You likely already know that typical residential and commercial property insurance policies do not cover losses caused by flooding. However, water damage caused by rainfall is likely to be covered. This is a good example of two different causes of loss that can appear very similar when you look at the damaged property. Even two experts looking at the same damage may disagree whether the loss was due to flooding or rain.
For this reason, it’s important to remember that you have other options at your fingertips to evaluate the true cause of loss for a claim. I will take you through how a $2 million dollar dispute was settled between two experts claiming HVAC units were damaged by either rain or storm surge damage.
Were the HVAC Units Damaged by Rain or Flooding?
This claim stems from a set of 25 commercial HVAC units, valued at around $2 million that were stored outside in preparation for being installed. It just so happens this was on Long Island in the fall of 2012, and Hurricane Sandy was coming up the coast. Both the insurance carrier and the insured hired experts to evaluate the equipment, and while both found that water damage had occurred, they did not agree on the source of the water. One expert felt that rain had fallen onto the open tops of the HVAC units, filling them with water, and the other felt that the storage lot had been flooded with storm surge from a nearby creek.
A final inspection confirmed that water damage had definitely occurred, but not what the source of the water was. It was clear that some other information was necessary to settle the matter.
Gathering Eye Witness Accounts
First, eyewitness accounts were sought from anyone who might have been near the storage lot during or after the storm. Employees from several businesses on either side of the creek were interviewed and were asked about the water level during the storm. They were also asked whether they saw any flooding in the storage lot around the HVAC units in particular.
People who aren’t involved in your claim can often be helpful in establishing the events of a loss. Unlike the insured or their friends or employees, these witnesses have no stake in the claim, and may be happy to answer a few easy questions. If there are no witnesses, you may be able to find reporting from newspapers, blogs, or local television channels to fill in some details.
In this case, several eyewitness accounts helped determine what the storage lot looked like at the time of the storm. However, these statements may not be sufficient grounds to resolve a large claim, and other sources of information can help nail down what happened.
Analyzing Impartial Government Data
You’re probably familiar with basic online weather data and various hail and lightning surveys. You can also get flooding and sea level data from some government agencies, such as FEMA, NOAA, and USGS. In the case of Hurricane Sandy, FEMA released a map showing the extent of storm surge throughout the New York area, including the storage lot where the HVAC units were being kept. Depending on the type of loss and location you’re dealing with, other agencies may have useful information and tools available.
Combined with the eyewitness statements, the FEMA map gave a clear sense of the conditions in the storage lot during the storm. Still, it would be nice to have some physical evidence to tie the signs of water damage to the loss event.
Send it to The Lab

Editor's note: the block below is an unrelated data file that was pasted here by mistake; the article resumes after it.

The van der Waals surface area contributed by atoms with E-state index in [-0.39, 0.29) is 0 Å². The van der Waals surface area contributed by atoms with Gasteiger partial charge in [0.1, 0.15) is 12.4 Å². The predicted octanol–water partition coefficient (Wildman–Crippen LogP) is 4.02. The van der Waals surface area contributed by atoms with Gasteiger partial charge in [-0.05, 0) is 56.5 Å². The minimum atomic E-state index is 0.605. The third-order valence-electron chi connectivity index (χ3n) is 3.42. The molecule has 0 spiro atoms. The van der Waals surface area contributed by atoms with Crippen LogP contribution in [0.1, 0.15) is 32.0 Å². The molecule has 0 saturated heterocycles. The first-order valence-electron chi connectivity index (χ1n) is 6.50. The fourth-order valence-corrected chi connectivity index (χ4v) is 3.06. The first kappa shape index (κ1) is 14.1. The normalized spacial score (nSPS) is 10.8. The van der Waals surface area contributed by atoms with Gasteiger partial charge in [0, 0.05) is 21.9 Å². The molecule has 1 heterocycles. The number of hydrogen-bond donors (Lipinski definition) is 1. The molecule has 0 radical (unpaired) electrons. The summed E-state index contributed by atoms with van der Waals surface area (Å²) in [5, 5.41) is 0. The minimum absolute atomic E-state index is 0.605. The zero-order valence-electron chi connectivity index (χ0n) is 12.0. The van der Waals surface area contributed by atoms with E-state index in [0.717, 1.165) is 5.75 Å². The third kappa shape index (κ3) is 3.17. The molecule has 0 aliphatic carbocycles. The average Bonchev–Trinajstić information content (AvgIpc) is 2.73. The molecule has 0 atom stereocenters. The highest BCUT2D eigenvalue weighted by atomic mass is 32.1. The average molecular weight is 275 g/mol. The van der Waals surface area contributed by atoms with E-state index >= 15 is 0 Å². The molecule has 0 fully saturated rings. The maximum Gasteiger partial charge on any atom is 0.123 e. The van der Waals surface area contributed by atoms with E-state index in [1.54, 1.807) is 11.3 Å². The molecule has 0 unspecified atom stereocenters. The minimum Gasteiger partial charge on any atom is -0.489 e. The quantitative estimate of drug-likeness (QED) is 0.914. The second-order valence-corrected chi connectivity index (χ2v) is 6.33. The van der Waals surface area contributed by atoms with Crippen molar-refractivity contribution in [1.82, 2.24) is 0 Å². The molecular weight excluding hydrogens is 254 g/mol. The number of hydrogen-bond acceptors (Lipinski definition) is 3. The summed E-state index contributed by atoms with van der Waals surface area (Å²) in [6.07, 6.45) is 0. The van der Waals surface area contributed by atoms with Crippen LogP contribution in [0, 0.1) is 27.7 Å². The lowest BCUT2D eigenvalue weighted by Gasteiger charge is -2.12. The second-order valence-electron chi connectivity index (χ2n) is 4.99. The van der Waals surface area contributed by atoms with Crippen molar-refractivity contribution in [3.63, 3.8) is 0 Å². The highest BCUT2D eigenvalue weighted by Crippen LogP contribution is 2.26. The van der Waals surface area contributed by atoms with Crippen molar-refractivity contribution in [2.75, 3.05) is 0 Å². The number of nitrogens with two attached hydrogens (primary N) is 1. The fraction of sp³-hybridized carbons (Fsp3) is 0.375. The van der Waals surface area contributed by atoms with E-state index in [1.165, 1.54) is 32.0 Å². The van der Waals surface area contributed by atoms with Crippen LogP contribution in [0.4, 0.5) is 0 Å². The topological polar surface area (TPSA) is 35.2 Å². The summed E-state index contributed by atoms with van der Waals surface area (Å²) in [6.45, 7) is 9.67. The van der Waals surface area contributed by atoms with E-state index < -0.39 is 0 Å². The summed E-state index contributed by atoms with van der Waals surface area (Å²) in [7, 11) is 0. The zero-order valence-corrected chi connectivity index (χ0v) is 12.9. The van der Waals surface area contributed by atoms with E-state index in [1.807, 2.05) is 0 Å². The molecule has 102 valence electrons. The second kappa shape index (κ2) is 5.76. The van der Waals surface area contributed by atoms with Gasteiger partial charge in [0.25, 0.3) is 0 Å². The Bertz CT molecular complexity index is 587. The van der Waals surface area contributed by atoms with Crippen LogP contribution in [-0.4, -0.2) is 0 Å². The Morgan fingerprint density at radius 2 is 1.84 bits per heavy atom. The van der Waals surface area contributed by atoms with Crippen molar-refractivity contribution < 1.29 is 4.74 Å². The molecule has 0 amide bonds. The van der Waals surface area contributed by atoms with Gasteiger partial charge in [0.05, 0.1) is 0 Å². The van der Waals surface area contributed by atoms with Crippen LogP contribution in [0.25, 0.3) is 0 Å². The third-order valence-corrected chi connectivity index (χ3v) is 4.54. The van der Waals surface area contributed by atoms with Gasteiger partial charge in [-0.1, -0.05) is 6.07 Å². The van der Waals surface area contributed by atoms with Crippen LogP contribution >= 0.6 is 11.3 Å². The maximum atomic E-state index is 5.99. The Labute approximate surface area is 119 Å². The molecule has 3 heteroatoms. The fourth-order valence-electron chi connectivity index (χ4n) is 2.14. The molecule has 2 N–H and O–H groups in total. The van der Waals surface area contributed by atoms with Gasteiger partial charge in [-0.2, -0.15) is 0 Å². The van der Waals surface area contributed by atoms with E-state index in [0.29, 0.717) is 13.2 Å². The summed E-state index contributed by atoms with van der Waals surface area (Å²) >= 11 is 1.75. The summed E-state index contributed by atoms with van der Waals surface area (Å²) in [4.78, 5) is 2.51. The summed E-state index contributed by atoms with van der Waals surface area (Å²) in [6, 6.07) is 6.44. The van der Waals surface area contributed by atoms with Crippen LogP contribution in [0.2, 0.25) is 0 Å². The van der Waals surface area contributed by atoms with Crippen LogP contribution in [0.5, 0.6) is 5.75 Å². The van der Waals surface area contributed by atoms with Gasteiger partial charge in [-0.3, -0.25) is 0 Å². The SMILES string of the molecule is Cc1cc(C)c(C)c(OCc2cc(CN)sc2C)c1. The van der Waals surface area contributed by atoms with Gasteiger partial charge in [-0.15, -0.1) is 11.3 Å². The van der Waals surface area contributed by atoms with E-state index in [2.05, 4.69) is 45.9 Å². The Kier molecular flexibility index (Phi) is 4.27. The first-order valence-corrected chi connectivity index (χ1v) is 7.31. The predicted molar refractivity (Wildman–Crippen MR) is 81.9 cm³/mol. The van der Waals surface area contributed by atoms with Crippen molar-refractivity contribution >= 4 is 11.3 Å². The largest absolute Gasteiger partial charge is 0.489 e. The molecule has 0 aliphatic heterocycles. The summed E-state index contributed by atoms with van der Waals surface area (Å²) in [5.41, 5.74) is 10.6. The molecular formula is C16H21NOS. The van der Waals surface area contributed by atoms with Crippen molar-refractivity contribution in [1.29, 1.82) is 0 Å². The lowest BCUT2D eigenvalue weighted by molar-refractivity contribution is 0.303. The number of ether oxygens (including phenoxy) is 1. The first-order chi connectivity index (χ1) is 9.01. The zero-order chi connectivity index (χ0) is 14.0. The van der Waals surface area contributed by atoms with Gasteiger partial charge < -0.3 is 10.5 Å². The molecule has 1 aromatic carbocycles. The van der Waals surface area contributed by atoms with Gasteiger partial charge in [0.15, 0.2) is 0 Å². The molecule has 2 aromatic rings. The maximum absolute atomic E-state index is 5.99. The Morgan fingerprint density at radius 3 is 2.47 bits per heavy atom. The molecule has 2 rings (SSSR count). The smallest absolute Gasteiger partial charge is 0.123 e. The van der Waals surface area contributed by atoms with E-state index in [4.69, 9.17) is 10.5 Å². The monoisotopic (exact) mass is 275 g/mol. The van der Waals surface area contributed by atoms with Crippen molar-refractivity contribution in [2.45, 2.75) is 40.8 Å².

When a visual examination is not conclusive, or when you need to tie up every loose end, you may be able to do additional analysis on the physical evidence from a loss. In this case, the question was the source of the water that caused damage to the HVAC equipment, so samples of residue were taken from several units. The samples were brought to a lab to be tested for the presence of salt and other minerals present in sea water.
This is just one example of laboratory testing that can be helpful in resolving a claim. In other cases you may choose to have x-rays done, or have a piece of metal tested for impurities. An expert can assist in determining what testing may be helpful and in carrying out the sampling and analysis.
Results: So Was it Storm Surge or Rain?
While visual inspections led to contradictory conclusions from the original experts, all of the subsequent additional information pointed to flooding from storm surge as the cause of the damage to the HVAC units. The $2 million dollar claim was settled at a fraction of the cost by using these three key pieces of information.
The eyewitnesses saw the creek flooding during the storm
The FEMA map showed storm surge across half of the parking lot (satellite images from before the storm even confirmed that the HVAC units were in the flooded area)
Laboratory analysis confirmed that the residue on the equipment was from saltwater (as opposed to rain)
Having access to additional sources of information can make it possible to conclusively determine the cause of a loss, or resolve conflicting opinions that may come up while handling a claim. In the case of a large or contentious claim, digging deeper to have all of the information available will help you resolve it fairly and confidently.
I hope you found this information helpful, and if you ever find yourself in need of a forensic engineering expert to assist you on these types of claims, contact Amset Technical Consulting and find out how we can help.
About the author:
Josh Held, BSME, CFEI, CVFI Technical Loss Consultant
Josh Held holds a Bachelor of Science degree in Mechanical Engineering from Northwestern University and has been with Amset since 2008. Josh is experienced in litigation claims, fire investigations, mechanical damage claims, project management, and specializes in claims involving subrogation which have led to successful outcomes for his clients.
Josh is a Certified Fire and Explosion Investigator (CFEI) and a Certified Vehicle Fire Investigator (CVFI) through NAFI.